Audio shootouts are typically very subjective. If something sounds great to one person, there’s no guarantee it will impress the next. To my ears, in this particular test, the Zoom H5 (with its included XYH-5 microphone capsule) was the winner. Its overall tone was cleaner, clearer, and the most natural sounding of the bunch. The Tascam DR-40 had a relatively boxy and narrow sound in comparison, and the Zoom H4n sounded noticeably better than the DR-40, but with a less natural overall feel compared to the warmth of the Zoom H5.
Among the three recorders in this test, the Zoom H5 stands out price-wise, because it costs over $50 more than the other two. In addition to providing better sounding stereo mic performance, the slightly-higher price of the H5 gets you additional capabilities that are not available on the H4n or DR-40. Its interchangeable microphone module port enables you to attach other kinds of mics and inputs, such as the separately available SGH-6 shotgun capsule, and the EXH6 module, which adds two additional XLR inputs to the H5. Dual outputs are also not found on the H4n and DR-40, but are available on the H5, which makes it especially useful when you’re recording the sound for a video production. I thoroughly explain all of the additional benefits that the H5 brings to video production in my article and hands-on video entitled Zoom H5 Review + Why It’s Good for Video Production.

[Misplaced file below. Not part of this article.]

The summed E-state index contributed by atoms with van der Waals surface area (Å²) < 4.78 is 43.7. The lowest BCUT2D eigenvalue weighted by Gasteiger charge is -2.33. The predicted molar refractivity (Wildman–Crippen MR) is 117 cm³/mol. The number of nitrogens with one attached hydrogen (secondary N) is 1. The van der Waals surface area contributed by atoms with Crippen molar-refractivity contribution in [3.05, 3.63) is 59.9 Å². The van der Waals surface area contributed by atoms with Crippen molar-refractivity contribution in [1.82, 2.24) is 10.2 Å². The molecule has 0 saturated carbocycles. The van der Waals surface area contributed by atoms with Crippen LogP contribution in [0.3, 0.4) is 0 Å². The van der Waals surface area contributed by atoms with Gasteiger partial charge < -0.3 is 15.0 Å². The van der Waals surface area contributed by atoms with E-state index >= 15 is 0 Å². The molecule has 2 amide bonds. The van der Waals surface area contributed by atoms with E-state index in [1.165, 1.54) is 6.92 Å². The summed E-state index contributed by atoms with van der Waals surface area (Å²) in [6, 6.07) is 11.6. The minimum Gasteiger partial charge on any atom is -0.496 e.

My Impressions of the External Mic Tests